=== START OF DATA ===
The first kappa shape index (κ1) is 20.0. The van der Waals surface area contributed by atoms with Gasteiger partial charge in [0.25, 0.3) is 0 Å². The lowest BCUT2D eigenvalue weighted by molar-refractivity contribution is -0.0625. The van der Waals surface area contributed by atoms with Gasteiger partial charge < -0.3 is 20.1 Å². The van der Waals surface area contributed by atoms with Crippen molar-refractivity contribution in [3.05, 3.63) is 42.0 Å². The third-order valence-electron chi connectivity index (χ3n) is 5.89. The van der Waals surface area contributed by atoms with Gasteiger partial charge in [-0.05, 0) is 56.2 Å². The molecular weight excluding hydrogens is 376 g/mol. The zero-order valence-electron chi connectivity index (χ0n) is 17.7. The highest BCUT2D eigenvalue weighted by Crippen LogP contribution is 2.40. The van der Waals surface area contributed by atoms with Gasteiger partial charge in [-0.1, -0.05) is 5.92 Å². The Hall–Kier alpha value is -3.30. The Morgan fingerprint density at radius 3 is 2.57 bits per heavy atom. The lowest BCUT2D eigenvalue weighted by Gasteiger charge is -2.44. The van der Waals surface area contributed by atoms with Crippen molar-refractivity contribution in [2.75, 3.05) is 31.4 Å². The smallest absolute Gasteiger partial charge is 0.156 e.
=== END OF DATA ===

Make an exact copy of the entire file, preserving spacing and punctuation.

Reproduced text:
The first kappa shape index (κ1) is 20.0. The van der Waals surface area contributed by atoms with Gasteiger partial charge in [0.25, 0.3) is 0 Å². The lowest BCUT2D eigenvalue weighted by molar-refractivity contribution is -0.0625. The van der Waals surface area contributed by atoms with Gasteiger partial charge < -0.3 is 20.1 Å². The van der Waals surface area contributed by atoms with Crippen molar-refractivity contribution in [3.05, 3.63) is 42.0 Å². The third-order valence-electron chi connectivity index (χ3n) is 5.89. The van der Waals surface area contributed by atoms with Gasteiger partial charge in [-0.05, 0) is 56.2 Å². The molecular weight excluding hydrogens is 376 g/mol. The zero-order valence-electron chi connectivity index (χ0n) is 17.7. The highest BCUT2D eigenvalue weighted by Crippen LogP contribution is 2.40. The van der Waals surface area contributed by atoms with Gasteiger partial charge in [-0.1, -0.05) is 5.92 Å². The Hall–Kier alpha value is -3.30. The Morgan fingerprint density at radius 3 is 2.57 bits per heavy atom. The lowest BCUT2D eigenvalue weighted by Gasteiger charge is -2.44. The van der Waals surface area contributed by atoms with Crippen molar-refractivity contribution in [2.75, 3.05) is 31.4 Å². The smallest absolute Gasteiger partial charge is 0.156 e.